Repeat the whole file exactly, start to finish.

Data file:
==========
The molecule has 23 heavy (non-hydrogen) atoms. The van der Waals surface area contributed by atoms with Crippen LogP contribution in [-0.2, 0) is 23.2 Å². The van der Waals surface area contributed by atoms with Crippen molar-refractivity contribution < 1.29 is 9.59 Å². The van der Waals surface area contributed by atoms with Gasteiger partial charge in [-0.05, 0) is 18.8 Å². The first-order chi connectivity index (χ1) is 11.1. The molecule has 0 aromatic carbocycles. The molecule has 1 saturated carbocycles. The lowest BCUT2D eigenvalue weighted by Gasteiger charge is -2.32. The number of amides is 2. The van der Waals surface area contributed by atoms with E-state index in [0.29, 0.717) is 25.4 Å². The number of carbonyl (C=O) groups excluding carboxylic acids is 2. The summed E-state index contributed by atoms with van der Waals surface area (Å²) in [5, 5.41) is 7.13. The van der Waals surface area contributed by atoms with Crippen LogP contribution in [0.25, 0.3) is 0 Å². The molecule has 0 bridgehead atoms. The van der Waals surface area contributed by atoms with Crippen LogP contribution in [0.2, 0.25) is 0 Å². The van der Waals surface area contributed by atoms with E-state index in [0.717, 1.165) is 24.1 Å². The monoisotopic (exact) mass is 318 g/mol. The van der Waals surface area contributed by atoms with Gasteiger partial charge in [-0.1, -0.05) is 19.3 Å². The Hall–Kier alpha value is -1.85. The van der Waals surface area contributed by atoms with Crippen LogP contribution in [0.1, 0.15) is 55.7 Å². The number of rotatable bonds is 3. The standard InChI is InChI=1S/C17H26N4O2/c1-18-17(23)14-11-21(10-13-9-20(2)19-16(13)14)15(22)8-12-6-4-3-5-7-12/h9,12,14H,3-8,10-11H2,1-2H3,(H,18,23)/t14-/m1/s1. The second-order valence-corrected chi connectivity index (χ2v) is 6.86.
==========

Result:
The molecule has 23 heavy (non-hydrogen) atoms. The van der Waals surface area contributed by atoms with Crippen LogP contribution in [-0.2, 0) is 23.2 Å². The van der Waals surface area contributed by atoms with Crippen molar-refractivity contribution < 1.29 is 9.59 Å². The van der Waals surface area contributed by atoms with Gasteiger partial charge in [-0.05, 0) is 18.8 Å². The first-order chi connectivity index (χ1) is 11.1. The molecule has 0 aromatic carbocycles. The molecule has 1 saturated carbocycles. The lowest BCUT2D eigenvalue weighted by Gasteiger charge is -2.32. The number of amides is 2. The van der Waals surface area contributed by atoms with E-state index in [0.29, 0.717) is 25.4 Å². The number of carbonyl (C=O) groups excluding carboxylic acids is 2. The summed E-state index contributed by atoms with van der Waals surface area (Å²) in [5, 5.41) is 7.13. The van der Waals surface area contributed by atoms with Crippen LogP contribution in [0.25, 0.3) is 0 Å². The molecule has 0 bridgehead atoms. The van der Waals surface area contributed by atoms with Crippen LogP contribution in [0.2, 0.25) is 0 Å². The van der Waals surface area contributed by atoms with E-state index in [0.717, 1.165) is 24.1 Å². The monoisotopic (exact) mass is 318 g/mol. The van der Waals surface area contributed by atoms with Gasteiger partial charge in [-0.1, -0.05) is 19.3 Å². The Hall–Kier alpha value is -1.85. The van der Waals surface area contributed by atoms with Crippen LogP contribution in [0.1, 0.15) is 55.7 Å². The number of rotatable bonds is 3. The standard InChI is InChI=1S/C17H26N4O2/c1-18-17(23)14-11-21(10-13-9-20(2)19-16(13)14)15(22)8-12-6-4-3-5-7-12/h9,12,14H,3-8,10-11H2,1-2H3,(H,18,23)/t14-/m1/s1. The second-order valence-corrected chi connectivity index (χ2v) is 6.86.